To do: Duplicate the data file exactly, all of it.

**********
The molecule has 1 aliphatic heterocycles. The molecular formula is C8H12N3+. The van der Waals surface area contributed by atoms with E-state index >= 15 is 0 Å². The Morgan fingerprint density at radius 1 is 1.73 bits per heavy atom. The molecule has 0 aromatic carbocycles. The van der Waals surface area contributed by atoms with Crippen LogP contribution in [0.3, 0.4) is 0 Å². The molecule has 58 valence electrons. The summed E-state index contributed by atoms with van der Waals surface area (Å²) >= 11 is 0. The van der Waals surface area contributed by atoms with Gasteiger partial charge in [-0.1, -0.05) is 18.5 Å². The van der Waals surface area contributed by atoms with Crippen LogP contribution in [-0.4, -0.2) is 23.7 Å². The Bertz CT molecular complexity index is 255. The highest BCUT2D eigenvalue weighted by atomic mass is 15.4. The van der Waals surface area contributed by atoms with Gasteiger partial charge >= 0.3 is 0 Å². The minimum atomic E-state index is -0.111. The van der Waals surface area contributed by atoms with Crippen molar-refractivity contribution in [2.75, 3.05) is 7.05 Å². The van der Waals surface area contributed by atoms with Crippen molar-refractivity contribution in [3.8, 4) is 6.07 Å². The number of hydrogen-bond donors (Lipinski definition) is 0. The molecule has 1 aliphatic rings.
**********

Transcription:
The molecule has 1 aliphatic heterocycles. The molecular formula is C8H12N3+. The van der Waals surface area contributed by atoms with E-state index >= 15 is 0 Å². The Morgan fingerprint density at radius 1 is 1.73 bits per heavy atom. The molecule has 0 aromatic carbocycles. The van der Waals surface area contributed by atoms with Crippen LogP contribution in [0.3, 0.4) is 0 Å². The molecule has 58 valence electrons. The summed E-state index contributed by atoms with van der Waals surface area (Å²) >= 11 is 0. The van der Waals surface area contributed by atoms with Gasteiger partial charge in [-0.1, -0.05) is 18.5 Å². The van der Waals surface area contributed by atoms with Crippen LogP contribution in [-0.4, -0.2) is 23.7 Å². The Bertz CT molecular complexity index is 255. The highest BCUT2D eigenvalue weighted by atomic mass is 15.4. The van der Waals surface area contributed by atoms with Gasteiger partial charge >= 0.3 is 0 Å². The minimum atomic E-state index is -0.111. The van der Waals surface area contributed by atoms with Crippen molar-refractivity contribution in [2.75, 3.05) is 7.05 Å². The van der Waals surface area contributed by atoms with Crippen molar-refractivity contribution in [3.8, 4) is 6.07 Å². The number of hydrogen-bond donors (Lipinski definition) is 0. The molecule has 1 aliphatic rings.